[0096] Technology-based rules 504 may include rules pertaining to best practices in using specific technologies or specific frameworks, such as a particular web technology or e-commerce technology framework. As another example, technology-based rules 504 may include rules which can be related to improving performance in a particular environment. For example, a technology-based rule for a networked environment may be based on limiting remote calls between system components.

[0097] Metric-based rules 510 may include rules which are primarily or solely based on metrics derived from software code or a software design model (e.g., UML
model). A
metric-based rule may be used to assess structural quality of a design. A rule may be based on one or more composite metrics (e.g., a metric based on one or more other metrics). One or more composite metrics may be used as a basis for obtaining goals such as component testability. For example, a testability rule may be based on one or more metrics which indicate the number of public operations in a class or package. A
metric-based rule may be based on custom thresholds. For instance, in some environments, a threshold for a maximum recommended depth of an inheritance tree may be two and, in other environments, a maximum recommended depth of an inheritance tree may be three.

[0098] Pattern-based rules 508 may be based on higher levels of abstraction than metric-based rules 510. Pattern based rules 508 may include, for example, rules based on "Gang of Four" patterns (e.g., design patterns described in a seminal "Design Patterns: Elements of Reusable Object-Oriented Software" book written by Gamma, Helm, Johnson, and Vlissides), or other patterns suggested in other literature, or on custom patterns specified by the user. Patterns may be identified, for example, by analyzing dependencies between design elements or by analyzing signatures of design elements. Example pattern-based rules 508 include design-to-contract and program-to-interface patterns (described in more detail below).

[0099] Architecture-based rules 506 may include rules which have a greater abstraction than pattern-based rules 508. For example, architecture-based rules 506 may be based on the structure of architecture components and the relationship between architecture components. Architecture-based rules 506 may include rules based on pre-defined structure and relationship guidelines and rules based on organization-specified or user-specified guidelines. Architecture-based rules 506 may be templatized and may be based on other structural and relationship-based rules included in a rule knowledge base.

[00100] FIG. 6 illustrates a table 600 of example rules 602-630. The table 600 includes a scope column 601 which indicates the scope of applicability, such as class, interface, package, or sequence diagram, of each example rule 602-630. The rules 602-630 and other rules, such as custom rules defined by a user, may be used, for example, by the rules engine 122 (FIG. 1). An excessive fan-in metric rule 602 may be violated, for example, if an excessive number of classes (e.g., as compared to a threshold) depend on a particular class. An excessive inheritance rule 604 may be violated, for example, if excessive inheritance (e.g., as compared to a threshold) is used for a class.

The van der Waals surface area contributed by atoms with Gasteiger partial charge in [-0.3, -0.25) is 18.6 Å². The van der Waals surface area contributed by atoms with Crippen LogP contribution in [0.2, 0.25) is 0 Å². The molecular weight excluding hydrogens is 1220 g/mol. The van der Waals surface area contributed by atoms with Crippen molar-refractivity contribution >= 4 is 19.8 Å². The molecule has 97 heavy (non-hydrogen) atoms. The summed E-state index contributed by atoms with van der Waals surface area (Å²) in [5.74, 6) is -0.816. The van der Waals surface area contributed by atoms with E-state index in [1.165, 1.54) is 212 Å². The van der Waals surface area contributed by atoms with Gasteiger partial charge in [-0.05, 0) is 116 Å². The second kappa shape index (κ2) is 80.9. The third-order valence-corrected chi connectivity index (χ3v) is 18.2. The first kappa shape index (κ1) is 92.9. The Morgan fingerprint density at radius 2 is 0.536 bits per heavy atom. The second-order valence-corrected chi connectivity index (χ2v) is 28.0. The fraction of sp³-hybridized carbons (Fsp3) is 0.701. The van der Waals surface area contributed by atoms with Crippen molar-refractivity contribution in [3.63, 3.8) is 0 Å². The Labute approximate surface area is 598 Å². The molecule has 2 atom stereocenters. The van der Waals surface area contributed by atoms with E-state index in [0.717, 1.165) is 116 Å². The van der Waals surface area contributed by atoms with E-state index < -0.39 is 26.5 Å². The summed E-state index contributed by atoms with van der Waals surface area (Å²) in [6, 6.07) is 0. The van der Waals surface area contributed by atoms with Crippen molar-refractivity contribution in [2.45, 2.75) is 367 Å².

A class with high levels of inheritance may, for example, become a bottleneck in extensibility and changes to such a class can impact children of the class. A "godly class"
rule 606 may be violated, for example, if a class has a very large amount of behavior (e.g., as compared to a threshold). A class (e.g., functional class) with a large amount of behavior may be considered for refactoring.

[00101]A high-coupling, high-inheritance, and high dependency out rule 608 may be violated, for example, if a class has many inbound dependencies and a high level of inheritance (e.g., as compared to a threshold). Such a class may represent a "brittle"
class and, if such a class fails (e.g., in testing), dependent classes may be affected. A

non API method access rule 610 may be violated, for example, if a class has public methods but the class is not accessed by other classes outside of the package of the class. Ideally, a class has public methods only if the particular functionality exposed by the public methods is accessed by other classes (especially classes from outside the class's package). If a class has public methods which are not accessed by classes in other packages, the exposure of the public methods in a class may eventually lead to erroneous usage of functionality and break the API of the system.

[00102] A private constructor found in class rule 612 may be violated, for example, if a private constructor is found inside of a class definition. Private constructors may be used for preventing class instantiation. Private constructors are, however, not the default for some languages. Therefore, private constructors may be marked for further evaluation. A "godly interface" rule 614 may be violated, for example, if an interface has a large amount of behavior (e.g., as compared to a threshold). An interface with a large amount of behavior may be considered for refactoring. Since each client of an interface depends on the exposed class interface, there is an inadvertent coupling between each of the clients of a class. If one client needs additional functionality added to the single class interface, when this functionality is added to the interface, every other client may need to change to support the added functionality even though many of the classes may not need the functionality. Therefore, one change of one client class may force a change to propagate throughout the system to many client classes, which can result in time consuming code maintenance and hard to locate software bugs.